While you might take a few notes of your own during the interview, don’t write down a list of things you want to say. Too many notes will be awkward and make the interview seem forced. Pro Tip: You won’t want to have detailed notes, but you will want to have a few questions jotted down so you are prepared. You may even include some stats or competitor notes that you saw in your research. Don’t feel like you need to rush into answers. Give yourself a second or two to breathe before answering the questions. Not only will the short pause give you a second to organize your thoughts, it will ensure you aren’t cutting in on top of the interviewer. Remember, when you are nervous, you are more likely to go faster than when you are comfortable, so slow it down!
Postmates delivery drivers earn base pay, around $4-$6 per delivery. Most experienced Postmates emphasize that the larger percentage of their pay comes from tips. Therefore, they suggest you always go the extra mile and give the best customer service to each and every customer. Some of them say that those who order more tend to leave more generous tips.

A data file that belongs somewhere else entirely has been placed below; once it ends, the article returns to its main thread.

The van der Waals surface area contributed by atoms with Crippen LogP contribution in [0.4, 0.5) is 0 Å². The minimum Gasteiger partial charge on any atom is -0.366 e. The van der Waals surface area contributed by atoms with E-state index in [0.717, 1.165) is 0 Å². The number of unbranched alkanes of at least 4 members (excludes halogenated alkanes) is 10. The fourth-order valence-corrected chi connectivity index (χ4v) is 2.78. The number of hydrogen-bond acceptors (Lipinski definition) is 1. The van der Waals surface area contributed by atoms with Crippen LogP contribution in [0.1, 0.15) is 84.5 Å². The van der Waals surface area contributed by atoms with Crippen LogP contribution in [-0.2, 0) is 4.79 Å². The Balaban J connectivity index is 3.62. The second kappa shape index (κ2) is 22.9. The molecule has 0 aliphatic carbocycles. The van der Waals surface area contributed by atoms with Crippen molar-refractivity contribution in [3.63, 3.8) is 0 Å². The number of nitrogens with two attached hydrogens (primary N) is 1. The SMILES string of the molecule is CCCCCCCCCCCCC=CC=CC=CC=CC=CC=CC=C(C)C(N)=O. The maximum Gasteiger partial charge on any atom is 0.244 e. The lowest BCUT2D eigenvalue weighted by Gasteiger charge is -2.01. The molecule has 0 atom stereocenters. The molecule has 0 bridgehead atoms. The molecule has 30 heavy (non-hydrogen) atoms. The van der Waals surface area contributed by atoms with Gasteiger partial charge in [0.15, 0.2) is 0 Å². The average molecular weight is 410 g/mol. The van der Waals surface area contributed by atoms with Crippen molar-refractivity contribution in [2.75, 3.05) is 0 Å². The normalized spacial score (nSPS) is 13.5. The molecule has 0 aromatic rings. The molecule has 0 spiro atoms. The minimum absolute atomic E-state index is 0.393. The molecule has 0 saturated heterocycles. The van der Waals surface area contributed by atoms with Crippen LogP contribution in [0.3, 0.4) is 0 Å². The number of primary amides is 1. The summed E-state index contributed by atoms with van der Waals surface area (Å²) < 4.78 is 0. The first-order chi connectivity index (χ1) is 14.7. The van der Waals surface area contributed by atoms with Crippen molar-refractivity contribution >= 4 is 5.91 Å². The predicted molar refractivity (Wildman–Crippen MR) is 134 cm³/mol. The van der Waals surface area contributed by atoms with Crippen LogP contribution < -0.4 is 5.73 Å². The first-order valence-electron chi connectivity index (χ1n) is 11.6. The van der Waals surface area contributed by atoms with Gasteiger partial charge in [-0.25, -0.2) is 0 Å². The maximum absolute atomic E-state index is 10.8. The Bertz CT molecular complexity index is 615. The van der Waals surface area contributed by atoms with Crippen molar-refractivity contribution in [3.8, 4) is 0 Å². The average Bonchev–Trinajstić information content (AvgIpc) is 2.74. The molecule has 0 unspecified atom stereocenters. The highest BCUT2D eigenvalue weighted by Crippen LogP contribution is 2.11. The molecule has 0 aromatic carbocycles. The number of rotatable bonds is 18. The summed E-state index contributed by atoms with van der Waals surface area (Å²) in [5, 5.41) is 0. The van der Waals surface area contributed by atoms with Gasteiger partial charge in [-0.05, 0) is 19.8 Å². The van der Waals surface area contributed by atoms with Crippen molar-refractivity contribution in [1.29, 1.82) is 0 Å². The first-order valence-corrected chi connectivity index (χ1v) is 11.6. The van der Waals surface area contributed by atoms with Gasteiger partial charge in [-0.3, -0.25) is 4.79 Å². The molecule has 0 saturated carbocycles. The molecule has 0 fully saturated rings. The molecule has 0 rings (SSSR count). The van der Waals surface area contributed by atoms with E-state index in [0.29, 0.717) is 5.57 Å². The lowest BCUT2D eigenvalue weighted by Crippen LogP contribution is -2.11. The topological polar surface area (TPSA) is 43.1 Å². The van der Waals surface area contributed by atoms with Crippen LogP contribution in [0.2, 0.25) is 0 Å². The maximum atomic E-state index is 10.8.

Similar to the power poses, using engaged body language during the interview is going to help you answer with confidence and energy. Even if the call is just over the phone, the right posture will help you sound more friendly, open and sure of yourself. On the flip side, slouching can cause you to feel tired and want to be done. Crossing your arms or your legs will look like you aren’t fully engaged and can actually cause a kind of mental block that makes it hard to really take in the information. Pro Tip: Make sure you are sitting up straight with your shoulders back and head up. This is something you will want to practice when you are getting your spot picked out. Make sure that your computer or camera is positioned at eye level, so you don’t have to lean over or duck down to get in the frame. You may need to place it on a box or stand to get it to the perfect height.